Terry O’Connor today tells about his feelings after hearing about Terry Newton’s death as the first State of Mind Round 25 fixture tonight takes place at the Halliwell Jones where the news broke about Terry Newton’s death
Tez and Tez 1

Could you tell us how you knew Terry Newton (Tez)?

Terry O’Connor “He was one of my best friends. I’d played with him at Wigan and Great Britain and played against him at Leeds.”

Could you describe Tez for people that didn’t know him?

“On the pitch one of the toughest lads you would meet. Off the pitch a gent who would go out of his way to help his mates. He always had time for people he met, sometimes he was more nervous talking to people in the street than playing in a big game.”

How did you find out about Tez’s death?

“I was working for Sky at the championship day at the HJ stadium. I had a missed call from a mate of mine but I didn’t call him back. Apparently rumours were all around the ground about what had happened but I still didn’t know. After the first game our boss took us to one side and said “this is part of my job that I hate. Terry was found dead at home a couple of hours ago. I will remember that day and conversation for the rest of my life.”

What was your reaction to the news and what impact did it have on you?

“I was heartbroken I couldn’t believe that my mate would do something like that. I think it hurt even more that he couldn’t ask me or any of his other close mates for help. Nothing surely could be that bad. He had a lovely wife and two beautiful girls. I’m convinced if he could see the devastation that he’d left behind he wouldn’t of done what he did.”

Had you seen or heard from Tez much before his death?

“I talked with him the day before, in fact we talked all the time. It’s only when I looked back at some of our last conversations that I thought “why couldn’t I see anything”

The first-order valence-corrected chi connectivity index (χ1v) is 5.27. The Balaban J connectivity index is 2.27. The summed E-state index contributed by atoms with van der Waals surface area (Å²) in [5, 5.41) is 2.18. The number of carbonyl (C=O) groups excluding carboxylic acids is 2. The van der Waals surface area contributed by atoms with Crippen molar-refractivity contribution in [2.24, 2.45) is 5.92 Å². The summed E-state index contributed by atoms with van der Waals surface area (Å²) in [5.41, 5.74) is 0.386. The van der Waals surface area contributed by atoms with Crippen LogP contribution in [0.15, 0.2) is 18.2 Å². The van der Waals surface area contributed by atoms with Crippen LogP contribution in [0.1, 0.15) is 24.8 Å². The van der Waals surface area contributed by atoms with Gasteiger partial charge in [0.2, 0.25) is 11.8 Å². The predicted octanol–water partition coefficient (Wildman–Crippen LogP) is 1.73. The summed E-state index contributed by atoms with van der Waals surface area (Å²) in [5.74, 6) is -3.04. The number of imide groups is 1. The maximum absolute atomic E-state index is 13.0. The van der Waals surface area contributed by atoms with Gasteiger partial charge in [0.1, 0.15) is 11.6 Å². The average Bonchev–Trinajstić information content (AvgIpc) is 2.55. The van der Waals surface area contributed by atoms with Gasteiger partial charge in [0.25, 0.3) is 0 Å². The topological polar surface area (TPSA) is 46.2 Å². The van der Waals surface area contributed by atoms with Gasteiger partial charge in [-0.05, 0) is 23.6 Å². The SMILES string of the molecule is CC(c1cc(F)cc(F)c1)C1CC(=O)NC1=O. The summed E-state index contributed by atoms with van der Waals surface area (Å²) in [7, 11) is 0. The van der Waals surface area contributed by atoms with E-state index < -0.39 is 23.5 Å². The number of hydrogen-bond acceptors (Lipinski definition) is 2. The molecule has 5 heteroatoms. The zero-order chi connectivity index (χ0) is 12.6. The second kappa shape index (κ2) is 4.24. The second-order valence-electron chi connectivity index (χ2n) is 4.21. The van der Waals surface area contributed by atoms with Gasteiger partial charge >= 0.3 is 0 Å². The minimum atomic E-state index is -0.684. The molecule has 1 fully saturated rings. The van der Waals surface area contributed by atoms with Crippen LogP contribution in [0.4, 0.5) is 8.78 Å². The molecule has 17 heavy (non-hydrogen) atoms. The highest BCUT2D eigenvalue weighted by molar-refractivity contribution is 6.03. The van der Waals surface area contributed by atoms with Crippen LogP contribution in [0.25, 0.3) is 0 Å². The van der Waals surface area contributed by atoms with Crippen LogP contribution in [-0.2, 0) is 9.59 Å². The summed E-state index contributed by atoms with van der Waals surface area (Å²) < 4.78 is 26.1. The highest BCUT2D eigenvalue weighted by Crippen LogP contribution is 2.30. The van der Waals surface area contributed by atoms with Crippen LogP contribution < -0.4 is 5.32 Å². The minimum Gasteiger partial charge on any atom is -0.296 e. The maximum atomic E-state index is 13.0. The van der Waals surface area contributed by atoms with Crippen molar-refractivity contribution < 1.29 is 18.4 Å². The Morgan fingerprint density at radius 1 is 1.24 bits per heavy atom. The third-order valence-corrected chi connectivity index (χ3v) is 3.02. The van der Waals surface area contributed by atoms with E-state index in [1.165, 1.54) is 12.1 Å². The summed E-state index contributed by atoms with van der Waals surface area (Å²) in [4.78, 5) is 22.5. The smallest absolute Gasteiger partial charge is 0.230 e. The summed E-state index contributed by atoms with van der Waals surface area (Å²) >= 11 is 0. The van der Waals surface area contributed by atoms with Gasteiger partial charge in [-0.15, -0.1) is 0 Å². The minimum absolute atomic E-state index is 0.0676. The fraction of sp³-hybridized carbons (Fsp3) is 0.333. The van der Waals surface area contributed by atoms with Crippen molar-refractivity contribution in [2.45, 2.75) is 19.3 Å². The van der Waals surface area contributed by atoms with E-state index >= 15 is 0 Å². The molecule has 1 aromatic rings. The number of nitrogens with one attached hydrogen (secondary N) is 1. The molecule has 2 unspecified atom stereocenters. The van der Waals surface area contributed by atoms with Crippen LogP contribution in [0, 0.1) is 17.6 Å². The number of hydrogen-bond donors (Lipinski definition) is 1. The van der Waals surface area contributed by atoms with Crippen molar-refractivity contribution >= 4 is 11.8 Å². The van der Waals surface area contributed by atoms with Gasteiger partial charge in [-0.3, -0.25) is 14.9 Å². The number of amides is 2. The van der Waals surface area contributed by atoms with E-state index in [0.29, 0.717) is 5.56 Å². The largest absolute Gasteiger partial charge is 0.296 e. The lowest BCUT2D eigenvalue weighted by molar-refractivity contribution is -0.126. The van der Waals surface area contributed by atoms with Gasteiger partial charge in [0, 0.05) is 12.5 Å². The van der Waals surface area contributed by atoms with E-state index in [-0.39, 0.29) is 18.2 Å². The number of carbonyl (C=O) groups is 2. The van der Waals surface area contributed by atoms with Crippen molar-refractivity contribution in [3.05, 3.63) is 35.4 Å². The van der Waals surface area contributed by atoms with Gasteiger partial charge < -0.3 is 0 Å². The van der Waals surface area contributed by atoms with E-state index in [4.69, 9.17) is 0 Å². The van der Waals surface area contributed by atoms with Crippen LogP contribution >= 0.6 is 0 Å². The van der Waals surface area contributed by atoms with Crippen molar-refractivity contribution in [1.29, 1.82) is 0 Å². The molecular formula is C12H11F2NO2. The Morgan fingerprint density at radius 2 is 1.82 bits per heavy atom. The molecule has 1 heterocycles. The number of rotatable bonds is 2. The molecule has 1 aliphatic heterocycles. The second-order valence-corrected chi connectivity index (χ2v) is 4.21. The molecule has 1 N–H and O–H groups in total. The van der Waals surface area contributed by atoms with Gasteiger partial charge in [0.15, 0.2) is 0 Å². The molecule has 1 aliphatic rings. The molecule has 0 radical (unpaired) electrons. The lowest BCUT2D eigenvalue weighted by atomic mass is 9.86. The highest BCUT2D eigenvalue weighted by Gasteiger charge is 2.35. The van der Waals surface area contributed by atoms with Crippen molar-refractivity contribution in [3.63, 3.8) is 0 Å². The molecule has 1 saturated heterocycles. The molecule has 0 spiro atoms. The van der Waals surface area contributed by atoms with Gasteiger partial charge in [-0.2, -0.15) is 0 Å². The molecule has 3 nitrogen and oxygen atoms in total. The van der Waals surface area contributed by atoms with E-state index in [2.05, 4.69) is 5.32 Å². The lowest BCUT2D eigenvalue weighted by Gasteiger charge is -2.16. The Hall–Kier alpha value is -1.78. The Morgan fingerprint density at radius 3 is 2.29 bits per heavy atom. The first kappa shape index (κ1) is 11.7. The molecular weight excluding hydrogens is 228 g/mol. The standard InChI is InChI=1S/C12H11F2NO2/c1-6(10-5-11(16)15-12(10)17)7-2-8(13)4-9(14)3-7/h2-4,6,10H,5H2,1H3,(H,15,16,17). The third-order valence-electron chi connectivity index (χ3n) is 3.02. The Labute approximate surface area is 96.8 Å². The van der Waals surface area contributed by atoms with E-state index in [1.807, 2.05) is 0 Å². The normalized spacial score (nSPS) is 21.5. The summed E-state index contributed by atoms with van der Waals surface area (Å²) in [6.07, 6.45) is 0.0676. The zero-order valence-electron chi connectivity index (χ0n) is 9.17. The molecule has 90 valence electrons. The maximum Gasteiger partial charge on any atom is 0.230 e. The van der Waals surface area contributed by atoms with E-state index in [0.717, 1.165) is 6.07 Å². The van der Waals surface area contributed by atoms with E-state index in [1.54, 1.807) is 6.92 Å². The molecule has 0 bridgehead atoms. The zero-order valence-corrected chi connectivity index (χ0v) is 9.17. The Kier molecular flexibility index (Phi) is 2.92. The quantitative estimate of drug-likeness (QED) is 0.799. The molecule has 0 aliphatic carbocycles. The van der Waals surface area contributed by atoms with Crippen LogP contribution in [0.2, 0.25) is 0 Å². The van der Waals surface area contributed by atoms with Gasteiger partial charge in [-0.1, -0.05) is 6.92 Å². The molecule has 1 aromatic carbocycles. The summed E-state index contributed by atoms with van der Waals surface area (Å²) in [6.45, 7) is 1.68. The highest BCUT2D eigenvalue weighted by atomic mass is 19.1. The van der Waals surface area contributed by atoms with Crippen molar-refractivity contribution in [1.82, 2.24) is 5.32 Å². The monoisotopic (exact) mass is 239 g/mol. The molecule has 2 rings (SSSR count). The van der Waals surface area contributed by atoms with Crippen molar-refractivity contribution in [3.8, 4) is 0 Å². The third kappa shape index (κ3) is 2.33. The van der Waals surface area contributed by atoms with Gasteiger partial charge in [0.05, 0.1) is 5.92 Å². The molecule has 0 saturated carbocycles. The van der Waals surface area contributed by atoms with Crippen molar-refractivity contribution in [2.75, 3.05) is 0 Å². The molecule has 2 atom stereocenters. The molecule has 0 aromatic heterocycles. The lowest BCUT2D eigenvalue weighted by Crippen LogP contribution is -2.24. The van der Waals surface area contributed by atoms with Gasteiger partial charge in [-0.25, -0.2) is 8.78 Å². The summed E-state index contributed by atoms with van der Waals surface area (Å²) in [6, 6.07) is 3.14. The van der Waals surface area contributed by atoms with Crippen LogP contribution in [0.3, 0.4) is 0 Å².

Do you think he was hiding his true feelings?

“I do yes. When I talked with him for the last time he was his usual self and busy organising a charity day at his pub. He was one hundred miles an hour at everything, always had something on.”

Do you believe he recognised that he needed to ask for help?

“I don’t think Terry would ever ask for help, I’m sure he would consider it a sign of weakness. That’s what I don’t get. Tez played in a team and was apart of a team that helped each other. When you train and play every week you need the help of your friends to succeed.”

Has your attitude to mental health and dealing with emotion changed at all since Terry’s death?

“I genuinely don’t know why people hide or try to mask problems, 1 in 4 suffer from mental health problems is that a weakness? In my opinion no it’s not, just ask a mate for help “look I’m feeling a bit down would you mind if we talked about a few things”. What mate would ever say no! They would jump at the chance of helping you out.”
Terry o Trojan
Tell us about the birth of State of Mind. What does it mean to you and why is it important?

I am proud to be associated with the game and the people who are involved in the sport. The game is played by genuine people and supported by fans that all want to live in caring communities. I think RL gives people and children hope, hope of achieving both on and off the pitch. The kids who play the gams from a young age are taught valuable lessons that will help throughout their life, Hardworking, respect, honesty, discipline, problem solving, working under pressure, time keeping, I could go on. The game and its values are 2nd to nothing else! The game is tough and played by gents, mostly.”

And finally, what does it mean to have Round 25 this season as the State of Mind Round?

It means so much to see our tough heroes play the game and say “look at us we’d ask for help”. I was in the gym this week and run into a fellow professional who told me he’d tried to end his life in March. He now talks openly to people and talks about his illness, and because of his openness he says it helps. His problems are worse now than back earlier in the year, but because he is open he can cope with things better.

The State of Mind Round 25 is supported by every player, coach and administrator in the game. If they can talk openly about problems they have had in the past, or even if they are aware of different feelings they may have in the future State of Mind R9ound 25 has done its job. Nobody is immune from mental health problems, it can happen to anyone it’s how you deal with it. What I have learnt over the years is you need to talk.”

If one thing comes out of Terry’s death I’d like to think he has saved others.

If you want to support State of Mind Round 25 get to a fixture near you this weekend in Warrington, Leeds, Hull, London, Wakefield or Castleford and Perpignan. Round 25 will be ours!